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Call for more special-needs supports


GOODWILL George Moran, Principal of Breaffy NS, who says his school has been extremely fortunate that SNAs have willing to step in and volunteer in a full-time capacity.

SNAs in Breaffy volunteering to overcome shortfalls

Edwin McGreal

The principal of one of the largest national schools in Mayo has called on the Government to provide more funding for Special Needs Assistants (SNAs).
George Moran, Principal of Breaffy NS outside Castlebar, said funding is needed because of more diagnosed needs among children and also because of Covid-19.
SNAs are not able to move as freely between classes as before Covid, due to the nature of schools bubbles and segregation – therefore the scope of assigned SNAs to cover all of their bases has been somewhat compromised.
“There is a need for more SNAs in all schools,” Mr Moran told The Mayo News. “Part of it is due to Covid and more limited movements in schools but with more diagnosed needs in general and possibly more incidence of needs, there certainly is a shortfall there,” he said.
Breaffy NS have 430 children in 16 mainstream classes and an autism unit, occupational therapy room and sensory room just established this academic year. They have 28 teachers and seven SNAs.
However, only five full-time SNAs are paid. In a remarkable show of goodwill that exists in the community, two SNAs perform full-time duties on an entirely voluntary basis.
Those SNAs are Siobhán Horan and Noreen Moran while last year Monica McHale and Nicola Moran did likewise, the first year the school availed of such voluntary assistance.
Furthermore, they have SNAs such as Geraldine Lunn and Millie Carter who in the past were only paid for eight hours a week and worked the rest of the week for free because they saw that the pupils and classes needed such support.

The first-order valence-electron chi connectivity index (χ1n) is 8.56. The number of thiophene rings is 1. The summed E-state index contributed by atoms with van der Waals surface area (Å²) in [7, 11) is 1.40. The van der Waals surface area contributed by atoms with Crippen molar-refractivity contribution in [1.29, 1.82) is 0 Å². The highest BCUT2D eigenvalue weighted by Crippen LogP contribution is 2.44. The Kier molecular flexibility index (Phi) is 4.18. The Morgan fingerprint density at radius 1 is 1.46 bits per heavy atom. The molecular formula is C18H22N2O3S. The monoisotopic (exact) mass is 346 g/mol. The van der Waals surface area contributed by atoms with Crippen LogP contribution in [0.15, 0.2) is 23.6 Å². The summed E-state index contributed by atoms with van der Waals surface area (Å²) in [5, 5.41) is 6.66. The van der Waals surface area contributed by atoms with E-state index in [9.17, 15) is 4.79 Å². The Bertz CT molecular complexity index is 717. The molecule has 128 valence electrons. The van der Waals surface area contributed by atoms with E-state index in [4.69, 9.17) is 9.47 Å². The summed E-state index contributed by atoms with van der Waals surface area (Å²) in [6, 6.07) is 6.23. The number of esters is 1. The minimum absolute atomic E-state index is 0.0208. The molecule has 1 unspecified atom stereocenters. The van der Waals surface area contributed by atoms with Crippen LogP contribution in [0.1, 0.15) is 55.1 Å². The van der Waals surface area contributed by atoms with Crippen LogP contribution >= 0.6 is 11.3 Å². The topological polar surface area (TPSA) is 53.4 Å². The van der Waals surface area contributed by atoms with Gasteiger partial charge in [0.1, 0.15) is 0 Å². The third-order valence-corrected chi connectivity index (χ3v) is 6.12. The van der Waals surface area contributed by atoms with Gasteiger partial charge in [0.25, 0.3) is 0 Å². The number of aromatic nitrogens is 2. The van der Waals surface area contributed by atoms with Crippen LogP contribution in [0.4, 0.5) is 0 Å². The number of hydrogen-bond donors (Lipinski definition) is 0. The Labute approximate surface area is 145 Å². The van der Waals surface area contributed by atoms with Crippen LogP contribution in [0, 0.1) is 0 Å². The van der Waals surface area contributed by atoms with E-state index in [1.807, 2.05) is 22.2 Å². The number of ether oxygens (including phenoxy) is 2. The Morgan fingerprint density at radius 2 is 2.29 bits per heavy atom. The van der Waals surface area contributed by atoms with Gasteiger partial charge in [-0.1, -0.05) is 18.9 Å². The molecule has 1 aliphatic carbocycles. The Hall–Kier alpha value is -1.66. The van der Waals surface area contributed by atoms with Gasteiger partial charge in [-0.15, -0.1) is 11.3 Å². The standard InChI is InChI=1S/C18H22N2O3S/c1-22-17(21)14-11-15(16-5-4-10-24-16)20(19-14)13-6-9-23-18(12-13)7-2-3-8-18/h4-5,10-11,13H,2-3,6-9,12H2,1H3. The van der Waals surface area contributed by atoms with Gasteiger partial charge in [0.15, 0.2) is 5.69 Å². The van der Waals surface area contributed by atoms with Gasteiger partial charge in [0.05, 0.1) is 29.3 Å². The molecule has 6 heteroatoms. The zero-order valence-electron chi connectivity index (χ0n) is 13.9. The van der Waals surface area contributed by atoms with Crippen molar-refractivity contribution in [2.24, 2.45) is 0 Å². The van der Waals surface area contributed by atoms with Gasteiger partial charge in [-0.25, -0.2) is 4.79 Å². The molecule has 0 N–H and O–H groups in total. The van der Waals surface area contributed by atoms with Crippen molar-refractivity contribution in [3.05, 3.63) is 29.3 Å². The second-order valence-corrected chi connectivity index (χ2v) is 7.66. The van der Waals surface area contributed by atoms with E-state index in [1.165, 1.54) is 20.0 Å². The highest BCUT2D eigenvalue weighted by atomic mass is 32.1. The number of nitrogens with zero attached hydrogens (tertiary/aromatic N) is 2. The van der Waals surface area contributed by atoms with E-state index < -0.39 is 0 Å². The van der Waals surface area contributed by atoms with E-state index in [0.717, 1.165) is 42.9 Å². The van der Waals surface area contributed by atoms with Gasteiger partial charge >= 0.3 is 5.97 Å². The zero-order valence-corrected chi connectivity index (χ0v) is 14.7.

“It makes a huge difference to pupils and classes who badly need the support. We feel we don’t get enough SNA support from the Department [of Education] and we are so fortunate that people are willing to step in and volunteer in a full-time capacity. It would be very difficult without them. It is a great commitment for them to give,” he said.
“If a large commercial organisation sponsored this it would make national headlines and fanfare and rightly so but here we have parents giving unselfishly to support the needs of other pupils and classes,” he added.
All SNAs in the school are fully qualified for their positions and Mr Moran details the telling difference the volunteers make.
“The shortfall in SNAs creates another barrier to access education for pupils with additional education needs. We are blessed with super SNAs but like all schools we need more to alleviate the education disadvantage for pupils in our care.
“The volunteers’ contribution has had a significant impact on kids as the early intervention may obviate the need for supports down the line, we had had examples of this but, without the support of our volunteers, their needs may become greater,” he said.